For lovers of recreational activities, dive into a quick dip in the Hostivar Reservoir after which you can enjoy running around or a leisurely picnic in the reservoir’s surrounding expanse of grass.

Hostivar Reservoir
Location: K Jezeru, Prague, Czech Republic, CZ
Prague parks open: daily
Prague parks admission: free

Prague gardens

The best city views are seen over the Petrin Gardens. Aside from the 19th-century Petrin Observation Tower, visitors can enjoy the garden’s cable car rides, observatory, and beautiful plants.

Petrin Gardens
Location: Újezd, Prague, CZ-15000, Czech Republic, CZ
Prague gardens open: daily
Prague gardens admission: free

Interesting architectures, beautiful terraces, breathtaking views of Prague and proximity to the Prague Castle are a few of the reasons to visit the Ledeburg Gardens.

Ledeburg Gardens
Location: Valdstejnské Namesti 3, Prague, CZ-11800, Czech Republic, CZ
Prague gardens open: April to October, daily – 10:00 to 18:00
Prague gardens admission: free

The 500-year old Royal Gardens at the top of Castle Hill has a strong formal theme and botanical splendor.

Royal Gardens
Location: Hradcany, Prague, CZ-11000, Czech Republic, CZ
Prague gardens open: daily
Prague gardens admission: free

Vrbtovská Garden is a UNESCO World Heritage Site. Located in Mala Strana, this 18th century Baroque-inspired garden has mature plants and pleasant vantage points.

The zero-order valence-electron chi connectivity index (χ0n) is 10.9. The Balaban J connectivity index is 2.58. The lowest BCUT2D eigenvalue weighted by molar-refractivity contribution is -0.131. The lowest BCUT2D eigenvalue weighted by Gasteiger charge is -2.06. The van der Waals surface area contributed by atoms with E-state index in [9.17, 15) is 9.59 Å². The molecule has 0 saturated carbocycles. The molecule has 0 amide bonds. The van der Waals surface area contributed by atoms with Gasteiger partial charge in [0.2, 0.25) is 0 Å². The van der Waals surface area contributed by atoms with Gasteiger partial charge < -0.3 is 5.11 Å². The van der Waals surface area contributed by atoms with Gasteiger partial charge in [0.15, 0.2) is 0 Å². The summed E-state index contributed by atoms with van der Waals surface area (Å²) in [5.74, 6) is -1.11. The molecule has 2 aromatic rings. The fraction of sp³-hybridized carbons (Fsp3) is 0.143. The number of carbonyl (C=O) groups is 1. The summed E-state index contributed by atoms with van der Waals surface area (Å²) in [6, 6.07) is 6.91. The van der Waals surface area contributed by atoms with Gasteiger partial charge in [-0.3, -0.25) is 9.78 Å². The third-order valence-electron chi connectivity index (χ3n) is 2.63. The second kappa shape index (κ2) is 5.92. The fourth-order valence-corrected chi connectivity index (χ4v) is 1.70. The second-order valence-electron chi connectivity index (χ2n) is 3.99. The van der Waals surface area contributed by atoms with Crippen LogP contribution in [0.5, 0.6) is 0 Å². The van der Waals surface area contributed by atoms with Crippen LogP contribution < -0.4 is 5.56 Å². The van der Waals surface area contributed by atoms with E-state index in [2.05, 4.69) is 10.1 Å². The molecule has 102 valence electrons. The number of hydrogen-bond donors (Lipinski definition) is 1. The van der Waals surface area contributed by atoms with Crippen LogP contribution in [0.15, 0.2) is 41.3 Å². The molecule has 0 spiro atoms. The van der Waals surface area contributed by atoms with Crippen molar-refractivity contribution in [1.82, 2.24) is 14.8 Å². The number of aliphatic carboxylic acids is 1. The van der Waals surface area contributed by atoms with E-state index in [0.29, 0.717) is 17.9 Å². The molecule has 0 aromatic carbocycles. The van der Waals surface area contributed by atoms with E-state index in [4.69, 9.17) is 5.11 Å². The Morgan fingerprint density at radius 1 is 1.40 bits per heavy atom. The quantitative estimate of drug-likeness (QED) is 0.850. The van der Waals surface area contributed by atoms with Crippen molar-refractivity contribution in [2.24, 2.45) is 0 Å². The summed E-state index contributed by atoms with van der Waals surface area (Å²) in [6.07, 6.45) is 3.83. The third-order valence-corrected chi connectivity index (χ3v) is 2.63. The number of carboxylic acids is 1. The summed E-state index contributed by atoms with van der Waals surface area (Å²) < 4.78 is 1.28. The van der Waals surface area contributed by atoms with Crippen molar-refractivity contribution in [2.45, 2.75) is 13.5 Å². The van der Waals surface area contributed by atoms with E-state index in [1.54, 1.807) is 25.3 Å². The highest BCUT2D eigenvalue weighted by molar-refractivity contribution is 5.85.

Vrbtovská Garden
Location: Karmelitská, Prague, Czech Republic, CZ
Prague gardens open: Sunday and Monday – 10:00 to 18:00
Prague gardens admission: charge

Another Baroque-inspired garden, the Vrtba Garden is ideal for warm Prague summer evenings because of regular classical music concerts held at this garden.

Vrtba Garden
Location: Karmelitská 25, Prague, CZ-11800, Czech Republic, CZ
Prague gardens open: daily
Prague gardens admission: free

The Zahrada Na Valech or Garden on the Ramparts is a sight for those attractive seasonal plants. In the background is Mala Strana. The garden has a cobblestone street architectural structure of historical value that can be seen around the Malostranske Namesti square.

Zahrada Na Valech (Garden on the Ramparts)
Location: Jirské Namesti 33, Prague Castle, Prague, CZ-11000, Czech Republic, CZ
Prague gardens open: May to September, daily – 10:00 to 18:00
Prague gardens admission: free

Architecture

Prague has architectural majesty spanning a thousand years. Visiting the old city – its magnificent Romanesque rotundas, grand Gothic churches, beautiful Renaissance frescoes solid Baroque palaces or old houses with the elements of the best Prague architecture – will be like wandering through the city’s pages of rich history.

Old Town Square